When i check the mesh, about nonorgthogonality and skewness: Mesh nonorthogonality Max: 65.206 average: 11.4348 Nonorthogonality check OK. Face pyramids OK. Max skewness = 0.717552 OK. So, i should set up some nonorthogonal correctors, right? like, how many? My final purpose will be to run the simulations in the complex geometries specifying as inlet condition a velocity profile, actually, i have already performed them. but, i needed to show first that the simulation procedure and technique are correct and that for a case with analytical solution, everything is good. So,for this last point, i will generate a mesh of a pipe with hexas, and for the simulations with complex geometries, i will compare results with an hexa mesh (if i can really get them with for example discretizer) and with the tetras and prisms mesh with these schemes alberto is suggesting. Thanks a lot, really, you helped me a lot. Ill write in a few days telling you what happended. Fernando 

August 26, 2010, 15:39 

#32 
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Alberto Passalacqua
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A useful script is attached to generate a mesh in a pipe (I just adapted them from an old post, the file is NOT my work).
The pipe section is split in a central square and four curvilinear quadrilaterals. Simply edit the file setting: L  Length D  Diameter NPS  Nodes along the square edge NPD  Nodes from square to perimeter NPY  Nodes along pipe length Generate the blockMeshDict with: m4 cylinderMesh.m4 > blockMeshDict Save the blockMeshDict in your polyMesh directory and run blockMesh on your case. The BC names are "inlet", "outlet", "walls". P.S. I was insisting on not fixing the pressure at both sides because p is used to impose the continuity in incompressible solvers Best, Alberto
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Alberto Passalacqua GeekoCFD  A free distribution based on openSUSE 64 bit with CFD tools, including OpenFOAM. Available as in both physical and virtual formats. OpenQBMM  An opensource implementation of quadraturebased moment methods. To obtain more accurate answers, please specify the version of OpenFOAM you are using. 

August 26, 2010, 15:43 

#33 
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Alberto Passalacqua
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Here's a version with mesh grading, prepared by a student I am helping with OF (Antonello Baccoli).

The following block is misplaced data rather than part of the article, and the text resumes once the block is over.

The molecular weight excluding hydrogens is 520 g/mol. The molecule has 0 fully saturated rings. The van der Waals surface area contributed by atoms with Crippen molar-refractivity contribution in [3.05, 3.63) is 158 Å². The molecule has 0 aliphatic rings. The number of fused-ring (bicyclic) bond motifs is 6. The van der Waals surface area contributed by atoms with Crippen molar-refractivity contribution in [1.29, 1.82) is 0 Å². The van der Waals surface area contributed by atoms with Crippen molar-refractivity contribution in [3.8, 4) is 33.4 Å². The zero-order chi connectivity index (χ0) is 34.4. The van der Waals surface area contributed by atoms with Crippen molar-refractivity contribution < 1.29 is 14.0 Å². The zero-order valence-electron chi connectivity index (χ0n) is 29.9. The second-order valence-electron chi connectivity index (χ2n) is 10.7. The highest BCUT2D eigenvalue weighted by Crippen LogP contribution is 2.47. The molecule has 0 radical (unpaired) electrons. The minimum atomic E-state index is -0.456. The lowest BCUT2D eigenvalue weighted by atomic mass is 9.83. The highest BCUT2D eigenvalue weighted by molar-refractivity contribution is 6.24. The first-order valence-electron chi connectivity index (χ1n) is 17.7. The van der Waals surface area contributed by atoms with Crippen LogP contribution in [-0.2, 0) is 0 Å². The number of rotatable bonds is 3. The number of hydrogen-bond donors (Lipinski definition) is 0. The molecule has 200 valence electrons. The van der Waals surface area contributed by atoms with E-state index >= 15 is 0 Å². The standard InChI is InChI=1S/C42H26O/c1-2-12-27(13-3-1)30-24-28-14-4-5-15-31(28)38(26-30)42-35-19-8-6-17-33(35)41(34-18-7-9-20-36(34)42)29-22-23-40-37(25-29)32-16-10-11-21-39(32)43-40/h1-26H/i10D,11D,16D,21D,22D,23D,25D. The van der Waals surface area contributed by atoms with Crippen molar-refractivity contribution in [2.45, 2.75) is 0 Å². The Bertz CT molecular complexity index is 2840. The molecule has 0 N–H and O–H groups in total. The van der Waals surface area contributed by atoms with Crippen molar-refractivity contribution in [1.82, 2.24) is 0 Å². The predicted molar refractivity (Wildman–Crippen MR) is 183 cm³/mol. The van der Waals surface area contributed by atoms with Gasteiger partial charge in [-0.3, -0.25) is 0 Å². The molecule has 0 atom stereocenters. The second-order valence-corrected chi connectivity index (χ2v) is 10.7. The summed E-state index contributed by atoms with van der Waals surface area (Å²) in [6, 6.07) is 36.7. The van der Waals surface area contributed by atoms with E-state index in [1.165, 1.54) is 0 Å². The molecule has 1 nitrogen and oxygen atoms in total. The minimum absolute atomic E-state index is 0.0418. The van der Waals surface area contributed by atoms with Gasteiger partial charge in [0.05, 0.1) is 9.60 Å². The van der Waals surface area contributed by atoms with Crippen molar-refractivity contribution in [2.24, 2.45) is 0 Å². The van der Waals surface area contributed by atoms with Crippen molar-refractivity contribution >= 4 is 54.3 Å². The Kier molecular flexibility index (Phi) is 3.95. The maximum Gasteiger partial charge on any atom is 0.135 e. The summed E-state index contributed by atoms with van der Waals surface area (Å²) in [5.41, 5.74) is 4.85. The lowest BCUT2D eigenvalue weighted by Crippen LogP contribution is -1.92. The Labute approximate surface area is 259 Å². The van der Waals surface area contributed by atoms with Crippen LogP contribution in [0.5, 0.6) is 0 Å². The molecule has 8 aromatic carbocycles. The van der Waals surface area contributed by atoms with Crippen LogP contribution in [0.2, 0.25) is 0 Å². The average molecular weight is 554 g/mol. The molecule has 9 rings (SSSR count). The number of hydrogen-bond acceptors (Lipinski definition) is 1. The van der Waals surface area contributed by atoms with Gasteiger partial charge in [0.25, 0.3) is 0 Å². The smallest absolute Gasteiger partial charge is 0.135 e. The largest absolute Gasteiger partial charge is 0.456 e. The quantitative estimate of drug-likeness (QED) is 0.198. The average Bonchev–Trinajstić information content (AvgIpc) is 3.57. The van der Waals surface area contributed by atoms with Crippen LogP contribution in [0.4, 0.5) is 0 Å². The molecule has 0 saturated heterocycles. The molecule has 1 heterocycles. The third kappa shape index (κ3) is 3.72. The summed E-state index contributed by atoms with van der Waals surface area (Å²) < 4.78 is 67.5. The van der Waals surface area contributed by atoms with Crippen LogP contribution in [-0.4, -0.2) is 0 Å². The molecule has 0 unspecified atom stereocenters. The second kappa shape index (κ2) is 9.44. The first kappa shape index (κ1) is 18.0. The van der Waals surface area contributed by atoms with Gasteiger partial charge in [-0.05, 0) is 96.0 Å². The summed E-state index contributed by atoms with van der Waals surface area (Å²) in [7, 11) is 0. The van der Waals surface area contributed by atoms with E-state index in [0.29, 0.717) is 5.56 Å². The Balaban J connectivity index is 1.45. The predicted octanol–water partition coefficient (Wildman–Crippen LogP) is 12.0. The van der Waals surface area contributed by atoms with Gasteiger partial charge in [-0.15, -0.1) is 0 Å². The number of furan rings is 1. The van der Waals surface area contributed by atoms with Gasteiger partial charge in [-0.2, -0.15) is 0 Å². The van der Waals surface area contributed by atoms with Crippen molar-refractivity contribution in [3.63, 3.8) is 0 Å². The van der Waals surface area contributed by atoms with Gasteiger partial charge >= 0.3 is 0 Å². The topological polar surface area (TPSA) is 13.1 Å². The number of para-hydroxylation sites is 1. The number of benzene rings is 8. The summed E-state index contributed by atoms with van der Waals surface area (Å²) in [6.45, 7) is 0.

P.S. You need to install the m4 interpreter on your workstation to use these script. It is usually already available or packaged for all the major Linux distributions. Best,
__________________
Alberto Passalacqua GeekoCFD  A free distribution based on openSUSE 64 bit with CFD tools, including OpenFOAM. Available as in both physical and virtual formats. OpenQBMM  An opensource implementation of quadraturebased moment methods. To obtain more accurate answers, please specify the version of OpenFOAM you are using. 

August 27, 2010, 07:03 

#34 
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Hi
@fivos : You should never put fixedValue on both inlet and outlet, this could lead to divergency issue , especially for an incompressible case. Usually inlet is zeroGradient (or similar) for pressure and you specify your velocity. Then, outlet is fixedValue for pressure and zeroGradient for velocity. Note that this last condition could "kill swirls" if your duct/pipe/geometry is not long enough. And this leads to errors. 

August 28, 2010, 07:11 

#35 
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Phoevos
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Setting the pressure at the inlet and outlet represents a pressure inlet and outlet respectively, isn't it? I understand that pressure in an incompressible solver is used to enforce incompressibility (div(u)=0), but how are you going to model some cases where you have a known pressure difference and you want the velocity field? Actually I have came across a case where I should calculate the velocity field at a nozzle for a given total pressure. In that case I fixed the total pressure at the inlet and static pressure at the outlet, obtaining the velocity field (velocity field was zeroGradient at inlets and pressureInletOutletVelocity at outlets) and mass flow through the nozzle. How such a case should be modeled? Should I try different mass flows through the nozzle until I find the one giving the desired pressure gradient?
I don't have much experience in OpenFoam, I more familiar with Fluent/CFX. In these programs you are allowed to set pressure at a pressure inlet. It is true that setting pressure is not a very robust way to solve your problem, actually setting static pressures at inlet and outlet is indeed considered unreliable in the CFX manual, setting a total pressure at the inlet and static pressure at the outlet is advised to do instead. Since the way of solving the NS equations is more or less the same for all of these programs ( at least I guess so), how it is possible for them to model the pressure inlet? I apologise for my ignorance, hope you can answer some of my questions.